Thurgood Marshall Biography (Hardcover)
From the bestselling author of Eyes on the Prize, here is the definitive biography of the great lawyer and Supreme Court justice.
Thurgood Marshall stands today as the great architect of American race relations, having expanded the foundation of individual rights for all Americans. His victory in the Brown v. Board of Education decision in 1954, the landmark Supreme Court case outlawing school segregation, would have made him a historic figure even if he had not gone on to become the first African-American appointed to the Supreme Court. As a young lawyer, Marshall dealt with criminal cases in which blacks were routinely sent to their deaths with barely a trial, and he was once nearly lynched while defending a client.
Remembered as a gruff, aloof figure, Marshall in fact had great charisma and a large appetite for life. Away from the courtroom, he was a glamorous figure in Harlem circles, known as a man-about-town who socialized with prizefighter Joe Louis, singer Cab Calloway, and other black luminaries. He lived in every decade of the century and knew every president from Franklin Roosevelt to Bill Clinton, becoming a respected member of Washington's power elite, known for his savvy and quick wit.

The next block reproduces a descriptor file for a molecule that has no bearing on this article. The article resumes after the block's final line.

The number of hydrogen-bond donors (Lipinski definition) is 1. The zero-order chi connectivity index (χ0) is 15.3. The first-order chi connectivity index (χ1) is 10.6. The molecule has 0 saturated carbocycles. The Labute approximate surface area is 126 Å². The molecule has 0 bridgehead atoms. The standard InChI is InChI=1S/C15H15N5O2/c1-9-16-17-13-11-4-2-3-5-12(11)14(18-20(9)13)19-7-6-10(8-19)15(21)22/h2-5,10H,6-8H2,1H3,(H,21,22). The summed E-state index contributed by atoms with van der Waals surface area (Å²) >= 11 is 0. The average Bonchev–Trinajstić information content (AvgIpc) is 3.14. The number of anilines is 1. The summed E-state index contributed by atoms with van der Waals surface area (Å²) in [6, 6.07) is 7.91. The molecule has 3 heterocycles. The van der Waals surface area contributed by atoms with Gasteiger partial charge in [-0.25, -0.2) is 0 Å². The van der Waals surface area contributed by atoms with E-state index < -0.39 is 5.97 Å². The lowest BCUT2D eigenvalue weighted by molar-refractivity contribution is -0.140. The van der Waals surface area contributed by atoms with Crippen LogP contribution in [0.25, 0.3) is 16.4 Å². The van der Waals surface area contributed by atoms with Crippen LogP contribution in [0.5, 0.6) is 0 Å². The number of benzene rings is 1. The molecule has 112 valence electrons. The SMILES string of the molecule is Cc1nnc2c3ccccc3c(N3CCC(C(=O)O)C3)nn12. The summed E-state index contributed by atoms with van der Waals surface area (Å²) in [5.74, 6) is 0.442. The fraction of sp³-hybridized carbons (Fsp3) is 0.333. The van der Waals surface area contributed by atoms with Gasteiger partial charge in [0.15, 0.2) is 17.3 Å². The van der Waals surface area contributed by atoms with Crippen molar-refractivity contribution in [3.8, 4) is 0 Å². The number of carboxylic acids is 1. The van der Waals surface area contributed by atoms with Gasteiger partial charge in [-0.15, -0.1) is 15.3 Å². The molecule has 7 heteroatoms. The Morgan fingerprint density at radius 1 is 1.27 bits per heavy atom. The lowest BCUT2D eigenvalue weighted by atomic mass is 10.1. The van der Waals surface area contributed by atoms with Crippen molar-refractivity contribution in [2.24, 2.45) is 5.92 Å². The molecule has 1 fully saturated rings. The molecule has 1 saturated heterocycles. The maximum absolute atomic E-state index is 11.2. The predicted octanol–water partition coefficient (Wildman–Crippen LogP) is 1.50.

But beneath Marshall's charm was a hard-nosed drive to change America that led to surprising clashes with Martin Luther King, Jr., Robert F. Kennedy, and Malcolm X. Most intriguing of all was Marshall's secret and controversial relationship with FBI chief J. Edgar Hoover, revealed here for the first time.
Based on eight years of research and interviews with over 150 sources, Thurgood Marshall is the sweeping and inspirational story of an enduring figure in American life, a descendant of slaves who became a true hero for all people. As Juan Williams shows, in page after vivid page, Thurgood Marshall fulfilled the promise of democracy and changed our history.
Music is My Mistress (paperback)
DUKE ELLINGTON AUTOBRIOGRAPHY
Classic. If you consider the classic elegance of Edward Kennedy Ellington, it should come as no surprise that his prose is as lyrical and poetic as his music. This is a wonderful collection of writings. It is in effect an arrangement of essays and short pieces written with what I suspect is love about the love of his life-jazz, or music itself, if you will. The book contains many short pieces-impressionistic sketches and characters of persons that Duke Ellington knew-musicians, friends, acquaintances, public figures. But it also has a variety of essays-longer subjects interwoven with themes and counterpoint. Ellington's is exquisitely musical prose-again, not to be surprised. The organization is chronological, narrative, more or less. Duke organizes with autobiographical passages followed by short portraits-Dramatis Felidae-that demonstrate the concreteness through brief descriptions of the persons that he knew with anecdotes that define them. The book covers a life filled with friends and experience. The variety is tremendous, and the life and the career are masterpieces. The themes and subjects are multifaceted. This is Duke Ellington's poetic literary suite posing as prose, and it should not be missed. Really-it's great poetry and a terrific compendium of jazz history and experience.